- Particularism’s Empire
In this bold and important book, Alina Mungiu-Pippidi seeks nothing less than to overturn received wisdom about what corruption is and how best to combat it. She disputes analyses that see corrupt acts as deviations from norms of integrity, arguing that in most cases—both in the past and today—corruption is instead “an intrinsic part of a certain governance context, a social allocation mode” (p. 19). This mode, which she calls particularism, is a historical and sociopolitical giant: It represents the dominant pattern of social organization in most countries today, and is the “natural state of affairs” in human history pretty much anywhere one looks (p. 24). Many anticorruption strategies fail because, unable to see or unwilling to admit this, they wrongheadedly insist on viewing corruption as an aberration rather than as something deeply woven into an enveloping social system.
Mungiu-Pippidi marshals evidence both quantitative and qualitative. She crunches numbers to reveal various aspects of corruption and governance around the world, and she tells the stories of countries (past and present) that have left pervasive corruption behind in order to discern how they did it. She also analyzes the anticorruption strategies that international actors have come to favor, especially in Eastern Europe. Often, she writes, such strategies have come to nothing. She stresses the vastness of the anticorruption task, seeing it as only part of a massive process of social, political, and normative transformation. She [End Page 172] urges international anticorruption experts to be modest and cautious. Yet hers is not a counsel of despair: Instead, she closes with a powerful plea for anticorruption programming that is realistic and tailored to fit the context in which it is supposed to be working.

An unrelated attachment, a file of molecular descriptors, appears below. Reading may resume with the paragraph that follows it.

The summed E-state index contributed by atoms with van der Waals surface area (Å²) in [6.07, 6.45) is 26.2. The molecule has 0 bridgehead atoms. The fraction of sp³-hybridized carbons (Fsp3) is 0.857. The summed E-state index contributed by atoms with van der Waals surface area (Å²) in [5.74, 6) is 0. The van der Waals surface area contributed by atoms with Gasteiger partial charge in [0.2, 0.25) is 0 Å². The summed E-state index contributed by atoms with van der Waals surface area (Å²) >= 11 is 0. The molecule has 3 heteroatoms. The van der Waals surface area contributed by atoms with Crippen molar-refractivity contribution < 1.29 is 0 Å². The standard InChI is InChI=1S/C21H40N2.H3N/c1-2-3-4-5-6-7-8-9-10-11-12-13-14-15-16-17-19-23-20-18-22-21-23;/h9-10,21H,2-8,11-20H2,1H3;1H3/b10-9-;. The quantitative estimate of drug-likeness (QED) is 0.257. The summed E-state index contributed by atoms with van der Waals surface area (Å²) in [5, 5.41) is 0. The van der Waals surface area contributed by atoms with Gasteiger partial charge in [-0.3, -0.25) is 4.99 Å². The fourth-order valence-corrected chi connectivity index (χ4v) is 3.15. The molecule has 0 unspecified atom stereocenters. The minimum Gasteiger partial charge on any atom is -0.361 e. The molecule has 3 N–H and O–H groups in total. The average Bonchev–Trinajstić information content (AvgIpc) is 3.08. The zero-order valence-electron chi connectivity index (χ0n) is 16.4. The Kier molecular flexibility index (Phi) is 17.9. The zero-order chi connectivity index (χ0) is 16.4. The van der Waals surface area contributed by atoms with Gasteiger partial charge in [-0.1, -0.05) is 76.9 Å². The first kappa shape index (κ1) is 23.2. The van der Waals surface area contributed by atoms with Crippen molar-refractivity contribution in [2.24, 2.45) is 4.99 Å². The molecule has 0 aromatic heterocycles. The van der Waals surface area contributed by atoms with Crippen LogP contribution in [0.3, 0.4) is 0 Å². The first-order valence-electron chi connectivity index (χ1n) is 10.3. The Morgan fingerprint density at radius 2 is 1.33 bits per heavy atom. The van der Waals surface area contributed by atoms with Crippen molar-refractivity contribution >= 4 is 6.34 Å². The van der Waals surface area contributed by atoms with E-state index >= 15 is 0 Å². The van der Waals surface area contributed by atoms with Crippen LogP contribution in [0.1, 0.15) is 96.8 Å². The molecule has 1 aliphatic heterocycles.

Of course, this is not the first time that an expert has written of the intractability of corruption or its ability to infuse an entire political system. That intractability has long drawn attention from scholars and bred frustration among reformers. But in this book, Mungiu-Pippidi not only starkly confirms corruption’s stubbornness, she also explains it.
Through a convincing interrogation of multiple sources, she demonstrates that success in anticorruption efforts over the last two decades has been rare: The World Bank’s Worldwide Governance Indicators since 1996 tell us that “very few countries have managed to evolve in controlling corruption” (p. 51). Many of the anticorruption interventions that she describes have been of limited use if not downright counterproductive. She is especially dismissive of programs that seek to replicate, in countries where corruption is entrenched, the integrity-promoting institutions (anticorruption agencies, ombudsmen, and the like) that are common where corruption is rare. “The presence of an anticorruption agency,” she says while drawing on her own large-N study, is “even associated with a deterioration in the control of corruption” (p. 106).
Programs that make aid or other benefits conditional on the adoption of anticorruption measures have also fallen short. The enlarging EU required applicant states to carry out wide-ranging institutional reforms, but these were mostly fleeting, with some anticorruption arrangements “dismantled the day after EU accession” (p. 198). The book is filled with such sobering accounts of failure.
What explains this dispiriting record? Mungiu-Pippidi points to societies’ deep normative structures. She draws a sharp distinction between social orders that function on the basis of ethical universalism, “where equal treatment applies to everyone regardless of the group to which one belongs,” and societies suffused by particularism, “where individuals are treated differently according to particular ties or criteria” (p. 14). In this latter type of society, favoritism is “the main social allocation mode, with widespread use of connections of any kind, exchange of favors, and, in their absence, monetary inducements.” (p. 22). In such circumstances, corruption is the norm, or at least an alternative to other forms of particularistic advantage-wielding such as those based on status, clan, ethnicity, or party.
Overcoming corruption means moving from particularism to ethical universalism. In Mungiu-Pippidi’s assessment, only 35 of the world’s 190 or so countries have...